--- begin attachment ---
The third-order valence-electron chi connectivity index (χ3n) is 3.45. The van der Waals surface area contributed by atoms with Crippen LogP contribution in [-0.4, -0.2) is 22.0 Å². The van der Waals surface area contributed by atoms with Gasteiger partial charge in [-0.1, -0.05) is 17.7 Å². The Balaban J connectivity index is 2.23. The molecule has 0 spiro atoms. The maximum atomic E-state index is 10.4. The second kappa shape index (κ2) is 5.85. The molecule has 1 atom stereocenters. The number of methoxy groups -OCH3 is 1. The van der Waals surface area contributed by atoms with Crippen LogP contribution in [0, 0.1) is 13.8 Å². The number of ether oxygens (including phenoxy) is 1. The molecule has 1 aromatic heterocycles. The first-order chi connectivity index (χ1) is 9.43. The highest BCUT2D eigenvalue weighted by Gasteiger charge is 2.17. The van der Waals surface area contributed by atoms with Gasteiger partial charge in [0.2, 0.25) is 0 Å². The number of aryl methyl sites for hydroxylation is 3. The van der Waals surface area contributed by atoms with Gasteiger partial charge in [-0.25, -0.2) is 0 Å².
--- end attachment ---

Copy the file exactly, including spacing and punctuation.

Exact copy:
The third-order valence-electron chi connectivity index (χ3n) is 3.45. The van der Waals surface area contributed by atoms with Crippen LogP contribution in [-0.4, -0.2) is 22.0 Å². The van der Waals surface area contributed by atoms with Gasteiger partial charge in [-0.1, -0.05) is 17.7 Å². The Balaban J connectivity index is 2.23. The molecule has 0 spiro atoms. The maximum atomic E-state index is 10.4. The second kappa shape index (κ2) is 5.85. The molecule has 1 atom stereocenters. The number of methoxy groups -OCH3 is 1. The van der Waals surface area contributed by atoms with Crippen LogP contribution in [0, 0.1) is 13.8 Å². The number of ether oxygens (including phenoxy) is 1. The molecule has 1 aromatic heterocycles. The first-order chi connectivity index (χ1) is 9.43. The highest BCUT2D eigenvalue weighted by Gasteiger charge is 2.17. The van der Waals surface area contributed by atoms with Gasteiger partial charge in [0.2, 0.25) is 0 Å². The number of aryl methyl sites for hydroxylation is 3. The van der Waals surface area contributed by atoms with Gasteiger partial charge in [-0.25, -0.2) is 0 Å².